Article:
Director: Jean-Pierre Dardenne, Luc Dardenne
Writers: Jean-Pierre Dardenne, Luc Dardenne
Starring: Marion Cotillard, Fabrizio Rongione, Pili Groyne
Producers: Denis Freyd, Jean-Pierre Dardenne, Luc Dardenne
Running Time: 99 min
BBFC Certificate: 15
I had the pleasure to review The Dardennes Collection back in 2012, which consisted of 6 of the brothers’ most famous films, including their latest from that year, The Kid With the Bike. I hadn’t seen any of their work previously so I received a crash course in their brand of no frills yet perfectly balanced filmmaking and fell in love with it. I may not have given every title top marks, but they were of such a high standard I found myself being quite harsh on the slightly less mind-blowing films in the set even though I adored the collection as a whole. So understandably my expectations were very high for Two Days, One Night, the Dardennes brothers’ latest film, especially since it’s been picking up universal praise amongst critics, many of whom are calling it their best work.
Like most of their other films, the story here is quite simple, in fact this could probably be their most sparse narrative. Basically, Sandra (Marion Cotillard), a young mother with a history of depression, is told that her work colleagues have opted to take a €1,000 bonus rather than keep her on as an employee. Feeling the staff had been pressured into making this decision, Sandra manages to talk her boss into running another vote and she has just the weekend to convince her colleagues one by one that they should give up the money to let her keep her job.
This situation is set up very quickly and there is little else to the narrative, so the film’s depth and drive comes from Sandra’s delicate hold over her mental state and the solidarity of her husband Manu (Dardennes regular Fabrizio Rongione) who continues to push her on in her ‘mission’. Although the film revolves around Sandra trying to get her job back, her relationship with her husband proves equally as important and engrossing as her inner and outer struggle. She doesn’t make it easy for Manu, but his solidarity is what keeps her working to gain this amongst her colleagues and the film is really about her finding faith and support amongst others after beginning the film feeling totally alone and rejected.
The literal narrative of Sandra going to each and every employee, asking for their vote, is understandably very repetitive and differences between each scene are subtle. The very nature of this makes you really want to know what will happen, but at the same time it did make me a little restless at points during the film. The Dardennes are wonderfully economic filmmakers, who are very good at creating tension and drama out of seemingly simple situations and turning them into tight, effective narratives, but here I felt it lacked some of the drive found in most their previous films.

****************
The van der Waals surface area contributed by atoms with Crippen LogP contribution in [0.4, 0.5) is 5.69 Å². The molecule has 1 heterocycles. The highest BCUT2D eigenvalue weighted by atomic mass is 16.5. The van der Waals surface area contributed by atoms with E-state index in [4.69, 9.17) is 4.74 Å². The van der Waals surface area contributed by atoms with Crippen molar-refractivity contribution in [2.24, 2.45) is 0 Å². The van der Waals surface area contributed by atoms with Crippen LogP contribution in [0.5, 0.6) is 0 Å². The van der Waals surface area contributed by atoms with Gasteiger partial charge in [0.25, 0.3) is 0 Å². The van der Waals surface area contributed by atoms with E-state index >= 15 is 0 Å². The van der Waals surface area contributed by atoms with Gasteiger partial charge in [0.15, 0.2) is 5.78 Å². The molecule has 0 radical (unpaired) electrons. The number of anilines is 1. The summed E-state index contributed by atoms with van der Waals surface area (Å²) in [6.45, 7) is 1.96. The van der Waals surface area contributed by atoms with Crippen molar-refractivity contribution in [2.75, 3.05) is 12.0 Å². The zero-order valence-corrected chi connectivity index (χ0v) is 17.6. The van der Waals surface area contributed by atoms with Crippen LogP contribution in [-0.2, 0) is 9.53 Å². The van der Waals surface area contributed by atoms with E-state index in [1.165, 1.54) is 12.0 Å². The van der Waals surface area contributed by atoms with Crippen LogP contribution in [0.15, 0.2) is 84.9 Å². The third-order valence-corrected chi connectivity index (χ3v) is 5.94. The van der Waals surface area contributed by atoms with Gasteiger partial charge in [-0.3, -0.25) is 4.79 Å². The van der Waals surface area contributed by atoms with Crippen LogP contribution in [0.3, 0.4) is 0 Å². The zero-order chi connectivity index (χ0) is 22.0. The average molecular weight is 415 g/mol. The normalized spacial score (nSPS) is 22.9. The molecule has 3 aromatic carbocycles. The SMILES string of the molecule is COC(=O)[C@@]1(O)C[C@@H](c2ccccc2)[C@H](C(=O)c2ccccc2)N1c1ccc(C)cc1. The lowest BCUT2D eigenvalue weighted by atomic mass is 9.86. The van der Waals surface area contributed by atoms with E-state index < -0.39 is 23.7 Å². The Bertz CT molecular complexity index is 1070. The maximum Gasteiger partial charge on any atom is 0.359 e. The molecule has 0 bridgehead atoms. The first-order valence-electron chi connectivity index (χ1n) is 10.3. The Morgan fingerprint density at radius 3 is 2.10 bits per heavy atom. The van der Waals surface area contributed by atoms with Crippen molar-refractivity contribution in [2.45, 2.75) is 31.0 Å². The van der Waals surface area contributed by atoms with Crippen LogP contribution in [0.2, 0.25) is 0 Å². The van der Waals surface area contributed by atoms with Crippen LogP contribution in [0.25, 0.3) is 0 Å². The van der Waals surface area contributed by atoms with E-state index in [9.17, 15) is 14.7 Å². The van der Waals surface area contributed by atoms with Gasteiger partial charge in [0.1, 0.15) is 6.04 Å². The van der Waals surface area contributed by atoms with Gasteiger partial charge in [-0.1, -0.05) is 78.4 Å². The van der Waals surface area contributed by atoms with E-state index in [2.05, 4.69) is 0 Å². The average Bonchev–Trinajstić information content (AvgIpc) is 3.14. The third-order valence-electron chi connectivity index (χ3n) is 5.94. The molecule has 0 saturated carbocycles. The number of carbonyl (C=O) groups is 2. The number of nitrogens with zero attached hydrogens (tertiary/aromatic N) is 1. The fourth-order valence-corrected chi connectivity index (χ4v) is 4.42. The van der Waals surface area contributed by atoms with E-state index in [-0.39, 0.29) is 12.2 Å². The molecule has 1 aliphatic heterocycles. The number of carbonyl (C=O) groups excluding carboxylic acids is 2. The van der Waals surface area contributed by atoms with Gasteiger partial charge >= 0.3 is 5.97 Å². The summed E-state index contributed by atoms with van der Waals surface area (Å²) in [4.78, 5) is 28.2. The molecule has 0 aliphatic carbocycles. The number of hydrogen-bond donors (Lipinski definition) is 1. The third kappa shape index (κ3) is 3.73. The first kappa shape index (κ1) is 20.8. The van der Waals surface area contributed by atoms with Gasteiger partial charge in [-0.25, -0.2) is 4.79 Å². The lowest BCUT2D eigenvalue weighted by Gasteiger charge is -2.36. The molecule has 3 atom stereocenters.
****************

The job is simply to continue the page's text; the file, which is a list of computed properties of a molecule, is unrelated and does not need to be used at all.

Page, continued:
In general I didn’t feel it quite reached the heights of say Rosetta, The Kid With the Bike or La Promesse. It still has a lot of the qualities of those films though, such as the performances. The Dardennes are great actors’ directors, employing rigorous rehearsals to make sure performances are natural and will hold up to their long take technique (scenes are all made up of single shots). So of course Cotillard here is stunning, giving a raw and magnetic performance without ever forcing it. There are no histrionics or showboating, just a captivating balancing act between frailty and strength.
I think the main reason I felt a little disappointed with Two Days, One Night though was that it didn’t hit me at that gut level like some of their greatest films did. I found a couple of scenes very touching, such as early on when Sandra hides round a corner to cry as she doesn’t want her family to see, but overall I didn’t find the film as emotionally powerful as something like Rosetta.
I can’t help but feel I’m constantly comparing their latest film to their previous ones, so I imagine those who have yet to see anything from the Dardennes brothers will likely rate the film higher than I have. It is undoubtedly an exceptionally well made film, but for me it was too similar to what has come before without having quite as much impact, so I’m going to have to be a little harsher on it.
(maybe add half a star if you’re not familiar with the Dardenne brothers’ previous work)
Two Days, One Night is out on Blu-Ray & DVD in the UK on 20th October, released by Artificial Eye. I watched the DVD version and the picture and sound quality were decent.
Included as special features are three interviews, one with the Dardennes and two with Cotillard. The brothers’ interview, like their films, is honest, straight to the point and gratifying. Coutillard’s longer interview is also worth a listen although she gets a bit gushing towards the end. The second, shorter piece is too similar though and feels like an unnecessary addition.